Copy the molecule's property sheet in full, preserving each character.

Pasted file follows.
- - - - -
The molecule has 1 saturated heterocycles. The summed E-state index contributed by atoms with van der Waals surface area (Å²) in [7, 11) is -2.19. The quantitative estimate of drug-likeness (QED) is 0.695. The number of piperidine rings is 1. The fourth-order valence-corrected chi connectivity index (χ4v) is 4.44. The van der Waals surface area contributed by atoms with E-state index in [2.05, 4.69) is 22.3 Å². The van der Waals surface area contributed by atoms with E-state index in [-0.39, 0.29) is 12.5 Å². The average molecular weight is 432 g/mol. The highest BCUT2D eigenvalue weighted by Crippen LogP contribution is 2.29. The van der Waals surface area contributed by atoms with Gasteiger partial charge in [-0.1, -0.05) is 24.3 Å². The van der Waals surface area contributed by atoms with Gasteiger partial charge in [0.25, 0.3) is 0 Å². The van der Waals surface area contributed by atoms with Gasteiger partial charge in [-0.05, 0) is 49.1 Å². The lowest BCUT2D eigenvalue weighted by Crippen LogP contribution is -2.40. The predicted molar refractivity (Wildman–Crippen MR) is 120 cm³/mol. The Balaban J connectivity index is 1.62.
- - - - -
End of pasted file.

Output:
The molecule has 1 saturated heterocycles. The summed E-state index contributed by atoms with van der Waals surface area (Å²) in [7, 11) is -2.19. The quantitative estimate of drug-likeness (QED) is 0.695. The number of piperidine rings is 1. The fourth-order valence-corrected chi connectivity index (χ4v) is 4.44. The van der Waals surface area contributed by atoms with E-state index in [2.05, 4.69) is 22.3 Å². The van der Waals surface area contributed by atoms with E-state index in [-0.39, 0.29) is 12.5 Å². The average molecular weight is 432 g/mol. The highest BCUT2D eigenvalue weighted by Crippen LogP contribution is 2.29. The van der Waals surface area contributed by atoms with Gasteiger partial charge in [-0.1, -0.05) is 24.3 Å². The van der Waals surface area contributed by atoms with Gasteiger partial charge in [0.25, 0.3) is 0 Å². The van der Waals surface area contributed by atoms with Gasteiger partial charge in [-0.05, 0) is 49.1 Å². The lowest BCUT2D eigenvalue weighted by Crippen LogP contribution is -2.40. The predicted molar refractivity (Wildman–Crippen MR) is 120 cm³/mol. The Balaban J connectivity index is 1.62.